The operation of the circuits illustrated in FIGS. 4 to 6 will now be explained with reference to the timing chart of FIG. 7. When the externally generated start signal is received at time t1, the flip-flop 17 is set, to change the output Q1, i.e., the scanning signal, of the flip-flop 17 from the high level to the low level. As a result, the flip-flop 7 (FIG. 5) composed of the gates G1 and G2 is actuated to set one of the switches 5 and 6 to its ON state. Simultaneously, the oscillator 18 begins to produce the oscillating signal Q2 to generate the scanning restart signal, which is at a low level for the interval T1, from time t1 to time t2, and is at a high level for the interval T2, from time t2 to time t3. Thus, the scanning restart signal is at a low level during the period t1 to t2, causing the switch 16 to be in its OFF state. Therefore, the time constant of the loop filter 4 is dependent on the resistance value of the series circuit comprised of the resistors R3 and R4. This time constant sets a suitable scanning rate as mentioned hereinbefore with respect to FIGS. 1 and 2. If a frame synchronism detecting signal is not received during the interval T1, after the initiation of the scanning operation, the flip-flop 17 is not reset and, thus, maintains its set state. Therefore, the oscillator 18 continues to generate the output Q2, which assumes a high level at time t2. When Q2 goes to its high level, switch 16 is switched to its ON state, and remains in this state during interval T2, from time t2 to time t3. With switch 16 ON, the resistor R4 is short-circuited. As a result, a more rapid scanning rate determined by the value of resistor R3 is effected.

The counter 19 is adapted to operate such that the contents of the counter 19 goes to 1 from 0 at the time t2. The scanning restart signal becomes a low level signal at the time t3, so that the PLL circuit again starts the scanning operation with a suitable scanning rate decided by the resistors R3 and R4. Assuming that the PLL circuit is mislocked to a spurious component such that the control voltage Vf of the VCO goes to Vy at the time t4, should this occur, a correct reproduction clock is not obtained. Therefore, the frame synchronism detecting signal is not detected and the frame synchronism detecting signal remains at low level. At the time t5 the scanning restart signal again rises to a high level. As a result, the PLL circuit can be removed from the mislock state. The time interval T2 is selected to be a time sufficient to remove the mislock state of the PLL circuit. The contents of the counter 19 changes from 1 to 2.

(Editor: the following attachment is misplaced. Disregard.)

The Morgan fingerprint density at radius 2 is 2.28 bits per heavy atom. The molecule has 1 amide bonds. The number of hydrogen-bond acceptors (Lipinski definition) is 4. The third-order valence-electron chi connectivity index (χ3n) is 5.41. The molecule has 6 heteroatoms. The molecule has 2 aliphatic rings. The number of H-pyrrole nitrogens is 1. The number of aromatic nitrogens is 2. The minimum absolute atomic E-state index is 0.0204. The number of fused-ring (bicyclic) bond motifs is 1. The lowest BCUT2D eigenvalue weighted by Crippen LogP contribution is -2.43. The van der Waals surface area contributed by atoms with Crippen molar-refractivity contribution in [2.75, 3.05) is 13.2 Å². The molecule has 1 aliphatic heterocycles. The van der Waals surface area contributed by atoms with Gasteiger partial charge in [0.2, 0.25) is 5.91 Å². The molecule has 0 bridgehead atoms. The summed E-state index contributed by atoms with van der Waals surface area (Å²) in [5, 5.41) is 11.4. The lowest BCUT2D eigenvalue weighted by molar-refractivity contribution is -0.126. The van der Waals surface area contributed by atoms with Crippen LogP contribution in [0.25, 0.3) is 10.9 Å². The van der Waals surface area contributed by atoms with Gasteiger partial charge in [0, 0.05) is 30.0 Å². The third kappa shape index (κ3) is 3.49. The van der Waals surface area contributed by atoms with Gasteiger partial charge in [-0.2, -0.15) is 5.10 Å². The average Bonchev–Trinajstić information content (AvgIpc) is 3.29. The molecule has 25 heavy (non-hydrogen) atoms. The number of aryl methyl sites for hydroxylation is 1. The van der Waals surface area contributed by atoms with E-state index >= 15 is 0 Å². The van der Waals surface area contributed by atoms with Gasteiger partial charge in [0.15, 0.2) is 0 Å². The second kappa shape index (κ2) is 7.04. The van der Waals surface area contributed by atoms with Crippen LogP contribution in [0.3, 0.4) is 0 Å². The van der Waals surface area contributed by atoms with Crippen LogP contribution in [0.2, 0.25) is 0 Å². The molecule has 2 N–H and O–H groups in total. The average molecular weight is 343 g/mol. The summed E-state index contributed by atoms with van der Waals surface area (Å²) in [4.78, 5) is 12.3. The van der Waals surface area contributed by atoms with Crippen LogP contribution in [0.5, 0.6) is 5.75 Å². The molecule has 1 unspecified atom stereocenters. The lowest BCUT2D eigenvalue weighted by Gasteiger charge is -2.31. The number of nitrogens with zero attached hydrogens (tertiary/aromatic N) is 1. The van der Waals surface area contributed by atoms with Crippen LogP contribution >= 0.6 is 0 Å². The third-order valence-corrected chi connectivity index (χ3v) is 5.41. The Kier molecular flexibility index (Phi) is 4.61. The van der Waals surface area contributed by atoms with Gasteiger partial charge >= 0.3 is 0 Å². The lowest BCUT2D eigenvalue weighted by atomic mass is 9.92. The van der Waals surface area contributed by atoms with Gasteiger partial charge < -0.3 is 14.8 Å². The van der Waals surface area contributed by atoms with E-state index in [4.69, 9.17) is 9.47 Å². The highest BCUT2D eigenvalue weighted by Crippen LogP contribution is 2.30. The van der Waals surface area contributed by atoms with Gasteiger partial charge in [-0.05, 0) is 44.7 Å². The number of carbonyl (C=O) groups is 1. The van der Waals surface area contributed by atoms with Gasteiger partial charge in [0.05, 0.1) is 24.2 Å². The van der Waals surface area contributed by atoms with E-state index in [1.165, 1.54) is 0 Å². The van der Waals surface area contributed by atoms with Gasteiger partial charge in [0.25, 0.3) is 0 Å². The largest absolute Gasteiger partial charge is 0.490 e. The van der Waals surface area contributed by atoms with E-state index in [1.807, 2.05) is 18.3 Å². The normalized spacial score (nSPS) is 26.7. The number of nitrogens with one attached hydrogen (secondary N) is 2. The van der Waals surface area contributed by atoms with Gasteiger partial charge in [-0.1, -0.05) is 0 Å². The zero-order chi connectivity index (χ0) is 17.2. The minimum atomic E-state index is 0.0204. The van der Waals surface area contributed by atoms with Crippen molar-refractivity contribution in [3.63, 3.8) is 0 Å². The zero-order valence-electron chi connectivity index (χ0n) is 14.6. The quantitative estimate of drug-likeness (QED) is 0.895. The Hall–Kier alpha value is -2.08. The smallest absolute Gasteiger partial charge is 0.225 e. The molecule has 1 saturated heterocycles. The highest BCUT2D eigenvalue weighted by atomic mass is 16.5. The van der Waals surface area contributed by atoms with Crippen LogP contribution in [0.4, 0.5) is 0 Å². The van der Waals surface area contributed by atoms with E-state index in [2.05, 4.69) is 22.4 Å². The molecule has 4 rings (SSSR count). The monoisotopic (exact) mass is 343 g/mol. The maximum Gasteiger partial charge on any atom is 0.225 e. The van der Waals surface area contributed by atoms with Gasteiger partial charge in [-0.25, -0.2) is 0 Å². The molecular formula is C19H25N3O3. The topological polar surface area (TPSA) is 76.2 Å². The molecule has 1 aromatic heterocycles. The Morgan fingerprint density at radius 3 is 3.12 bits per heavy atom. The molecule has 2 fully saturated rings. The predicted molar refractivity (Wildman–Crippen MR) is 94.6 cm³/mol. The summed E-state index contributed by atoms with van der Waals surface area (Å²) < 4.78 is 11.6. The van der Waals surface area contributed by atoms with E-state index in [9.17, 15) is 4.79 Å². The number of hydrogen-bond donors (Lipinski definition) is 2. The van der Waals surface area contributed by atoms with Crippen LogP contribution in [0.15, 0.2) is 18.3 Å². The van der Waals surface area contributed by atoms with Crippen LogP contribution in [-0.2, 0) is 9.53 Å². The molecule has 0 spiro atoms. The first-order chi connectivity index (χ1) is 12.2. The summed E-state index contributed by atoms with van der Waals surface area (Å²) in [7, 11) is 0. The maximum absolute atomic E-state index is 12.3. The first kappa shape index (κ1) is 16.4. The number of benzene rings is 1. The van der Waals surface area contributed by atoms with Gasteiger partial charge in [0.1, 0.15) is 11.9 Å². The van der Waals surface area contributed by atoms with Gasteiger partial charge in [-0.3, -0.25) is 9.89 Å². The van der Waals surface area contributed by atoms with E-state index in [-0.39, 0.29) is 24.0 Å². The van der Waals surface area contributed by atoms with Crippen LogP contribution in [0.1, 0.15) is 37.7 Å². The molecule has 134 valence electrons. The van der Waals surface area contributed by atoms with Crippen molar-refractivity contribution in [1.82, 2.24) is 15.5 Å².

When the scanning restart signal again goes to its low level at a time t6, the PLL circuit restarts again at a suitable scanning rate. Assuming that at a time t7 the PLL circuit effects a correct lock to a correct spectrum component such that the control voltage Vf of the VCO is the voltage Vx. In this case, a correct reproduction clock signal is obtained and, therefore, the frame synchronism detecting circuit 14 outputs the frame synchronism detecting signal after the lapse of the time interval T3, i.e., at a time t8. At the time t8, the flip-flop 7 is reset and the output Q1 goes high. As a result the switches 5 and 6 turn to the OFF state to stop the scanning operation. At this time, the oscillator 18 is also reset. Therefore, no scanning reset signal is generated and a correct lock operation of the PLL circuit is maintained.